What seems to confuse our parents (my mother as case in point) is that they have mixed up their own identity with that of the group. What TF does to maintain this is by keeping its members minds in a constant state of contraction, or ultra-defensiveness. Once a person believes what TF says as truth, TF begins its process of teaching its “members” to defend their truth, as if any attack on TF’s “truth” was an attack on a “member’s” own soul. When this happens in full a “member” does not see the difference between defending their own individual interest and that of those dictated by TF’s leadership. When a person’s mind is contracted and ultra-defensive/ paranoid/ fearful, they are in full “Fight or Flight” mode to which TF leaders (case in point: HMS King Peter) have their own private button, aka “The letters, GNS, etc, to make them see what they want, and do what they want.
The only way we will have our parents back is when they stop being controlled by these fear-driven fantasies. - I wonder if it will ever happen…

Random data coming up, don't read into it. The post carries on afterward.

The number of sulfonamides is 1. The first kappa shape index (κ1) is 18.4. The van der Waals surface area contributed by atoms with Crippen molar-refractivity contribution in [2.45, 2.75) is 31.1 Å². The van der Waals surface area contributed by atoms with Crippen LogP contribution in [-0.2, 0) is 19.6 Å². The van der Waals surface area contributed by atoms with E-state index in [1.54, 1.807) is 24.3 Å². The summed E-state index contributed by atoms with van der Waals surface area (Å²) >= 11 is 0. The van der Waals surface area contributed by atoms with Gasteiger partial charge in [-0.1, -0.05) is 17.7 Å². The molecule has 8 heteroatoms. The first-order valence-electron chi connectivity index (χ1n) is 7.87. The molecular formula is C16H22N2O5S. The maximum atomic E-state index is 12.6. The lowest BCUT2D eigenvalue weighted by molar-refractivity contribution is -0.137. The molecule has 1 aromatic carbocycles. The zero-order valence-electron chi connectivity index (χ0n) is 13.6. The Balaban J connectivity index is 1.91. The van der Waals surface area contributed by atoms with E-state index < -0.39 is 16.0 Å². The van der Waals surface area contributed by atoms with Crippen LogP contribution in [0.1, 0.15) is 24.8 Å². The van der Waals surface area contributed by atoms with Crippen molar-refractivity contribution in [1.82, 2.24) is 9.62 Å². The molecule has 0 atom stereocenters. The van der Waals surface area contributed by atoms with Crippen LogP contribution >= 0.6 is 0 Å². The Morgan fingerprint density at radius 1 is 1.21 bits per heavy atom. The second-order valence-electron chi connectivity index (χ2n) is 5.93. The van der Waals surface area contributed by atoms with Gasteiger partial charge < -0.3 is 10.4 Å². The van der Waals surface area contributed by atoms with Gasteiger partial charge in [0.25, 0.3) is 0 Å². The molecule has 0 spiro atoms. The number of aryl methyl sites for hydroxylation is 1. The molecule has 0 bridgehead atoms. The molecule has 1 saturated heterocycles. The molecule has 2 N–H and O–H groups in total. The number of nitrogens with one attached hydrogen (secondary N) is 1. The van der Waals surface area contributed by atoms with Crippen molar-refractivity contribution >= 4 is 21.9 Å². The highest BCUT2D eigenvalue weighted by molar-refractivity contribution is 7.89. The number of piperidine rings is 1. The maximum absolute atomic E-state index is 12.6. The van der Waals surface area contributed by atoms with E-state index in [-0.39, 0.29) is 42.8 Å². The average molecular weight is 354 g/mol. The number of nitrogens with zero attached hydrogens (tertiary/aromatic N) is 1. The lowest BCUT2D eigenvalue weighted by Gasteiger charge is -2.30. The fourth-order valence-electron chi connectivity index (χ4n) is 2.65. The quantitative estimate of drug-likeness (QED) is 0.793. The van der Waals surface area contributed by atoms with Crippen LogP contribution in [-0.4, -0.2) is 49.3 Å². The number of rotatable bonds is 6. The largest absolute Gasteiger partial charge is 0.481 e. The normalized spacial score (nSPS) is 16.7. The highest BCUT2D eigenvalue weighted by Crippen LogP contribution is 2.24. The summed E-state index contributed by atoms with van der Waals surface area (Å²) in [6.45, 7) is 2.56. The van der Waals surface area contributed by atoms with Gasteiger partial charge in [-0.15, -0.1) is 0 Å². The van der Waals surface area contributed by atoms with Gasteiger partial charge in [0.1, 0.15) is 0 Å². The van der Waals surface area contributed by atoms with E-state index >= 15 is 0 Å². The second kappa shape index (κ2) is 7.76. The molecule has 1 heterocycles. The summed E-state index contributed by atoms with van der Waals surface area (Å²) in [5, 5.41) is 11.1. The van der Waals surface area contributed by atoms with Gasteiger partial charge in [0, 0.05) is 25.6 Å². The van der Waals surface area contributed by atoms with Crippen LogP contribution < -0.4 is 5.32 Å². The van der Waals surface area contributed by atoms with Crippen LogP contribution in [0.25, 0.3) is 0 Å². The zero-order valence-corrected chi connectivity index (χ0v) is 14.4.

(reply to this comment)
| From ErikMagnusLehnsher|
Saturday, September 10, 2005, 06:53
Very well said.
I think Peter's version of reconciliation is us saying: "I'm successful because of all the love and good training and education in TF. I was angry for a while but I am sorry for that and want to reconcile with TF and my parents." (In the background Peter is singing "Come Home, Come Home, I'm calling lost sinners...Come Home").
I stumbled upon this at xfamily.org and it's so arrogant it's almost comical. The logic is so incredibly twisted, the "prophecies from Jesus"...it's almost unbelievable that they could publish this (they apparently published it in August, 2005). The deliberate transferal of responsibility or accusation from them (leadership) to common members is blantantly displayed throughout.